Café Crazy by Francine Witte
Kelsay Books, 2018
$14.00 on Amazon
Wouldn’t you feel at home if you could walk into a cafe, sit at the counter and the waitress, “doesn’t bother with a menu. She knows exactly what (you’ll) have,” like in the poem “Café Crazy,” the last piece in Francine Witte’s new collection? Witte like the waitress in the poem has the gift of being able to read people, the ability to shape her findings into meaningful character sketches that are both intimate and ubiquitous. Witte, like the waitress in her poem, seems to know what a person needs before they even open their mouths to speak. Many of the pieces in this collection, especially the Charley poems, explore the complexity of the narrator’s romantic relationships. Her work is often candid and raw. In “Poem Where Charley Gets It in the Gut,” the narrator takes into consideration what her significant other might be thinking while they are dining out.
Yes, Charley, it hurts, this admitting you’re no
longer young, but let’s face it, now you are
even with the rest of us. Yeah, your boybrain
still tricks you into thinking you could fuck
the waitress if it weren’t for me. You do
the lustmath in your head–you, minus me,
equals the life you really want–
madcap and motorcycle dangerous all at
the same time. I can almost hear you
Whether it is the narrator’s own fears or her ability to sense the distance growing between herself and Charley, she is able to put into words the complexity of their relationship in a way that is relatable to the reader. Witte aptly captures the interactions that occur between lovers in the day to day. In “Tomato Scream,” Witte explains what is meant by what is said:
when Charley gets metaphorical,
it’s time to hide the wine.
Yesterday, it was the roof sag
and how do you expect a bunch
of shingles to hold up
all that snow? What he meant
was–how can I ever match
your expectations? Funny. I thought
While this is again an intimate poetic portrait, it is one easily recognized. Who hasn’t taken the words of a lover and twisted them in an effort to figure out what is happening in their relationship? Who hasn’t made that sagging roof out to be a warning that their love is about to cave in on them? In another poem, “Divorce on Mars,” which is overtly universal, Witte pontificates how divorce would be easier if it occurred on the fourth planet from the sun.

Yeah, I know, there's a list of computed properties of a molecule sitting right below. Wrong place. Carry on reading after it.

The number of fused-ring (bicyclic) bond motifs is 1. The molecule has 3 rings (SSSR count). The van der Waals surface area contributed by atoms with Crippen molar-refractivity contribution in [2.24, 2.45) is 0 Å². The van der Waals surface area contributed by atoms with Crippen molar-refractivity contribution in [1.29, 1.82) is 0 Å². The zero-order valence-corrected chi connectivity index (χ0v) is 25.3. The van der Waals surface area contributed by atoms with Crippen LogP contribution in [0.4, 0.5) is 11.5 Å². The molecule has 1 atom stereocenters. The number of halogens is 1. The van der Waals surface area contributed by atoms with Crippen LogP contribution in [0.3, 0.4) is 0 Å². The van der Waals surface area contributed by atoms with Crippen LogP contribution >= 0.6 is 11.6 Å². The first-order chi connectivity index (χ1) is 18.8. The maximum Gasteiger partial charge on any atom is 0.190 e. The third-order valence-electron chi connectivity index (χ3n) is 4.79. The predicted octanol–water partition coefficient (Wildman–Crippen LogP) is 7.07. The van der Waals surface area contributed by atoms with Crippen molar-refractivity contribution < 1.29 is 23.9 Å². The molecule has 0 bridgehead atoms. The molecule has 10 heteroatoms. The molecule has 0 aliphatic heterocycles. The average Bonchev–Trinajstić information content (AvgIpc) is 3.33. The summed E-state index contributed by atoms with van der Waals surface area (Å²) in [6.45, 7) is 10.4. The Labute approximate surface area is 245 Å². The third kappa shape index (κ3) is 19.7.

… Divorce on Mars is a clean
thing, unpeopled as it is. No well-meaning
neighbors to tell you how much better off you are.
And best of all, divorce on Mars has
a whole, clear view of the earth, small
as a marble you could pinch in your fingers,
rather than now, spread out like it is,
in a million different directions,
all of them going nowhere.
She has the ability to zoom in and zoom out, showing minute details or a broader picture of the world we live in. Not only does she explore romantic relationships, she also touches upon relationships with family and friends. All of the poems are terrific, but my personal favorite is one written to those unborn, “In My Poems, Sometimes I Have Children.” And as the poem’s title suggests, she writes about children she didn’t have, the daughter, who would be easier to relate to, and the “pretend son,” who, “wouldn’t be so generous.”
He would say he’s a lie I tell
myself to feel better about what
I haven’t done. I would laugh at him.
Pretend mothers can do that.
Then I would sit him down
and tell him my poems aren’t lies at all.
They’re just the truths that didn’t happen.
Maybe the overarching theme involves regret because sometimes that is what we end our days with. Whatever direction we take, you can find a poem, and Witte shows us just that, how a conversation about a roof sagging under the weight of snow can become a poem. Regardless of themes perceived, this collection is one that explores the human experience in a way that is both personal and universal.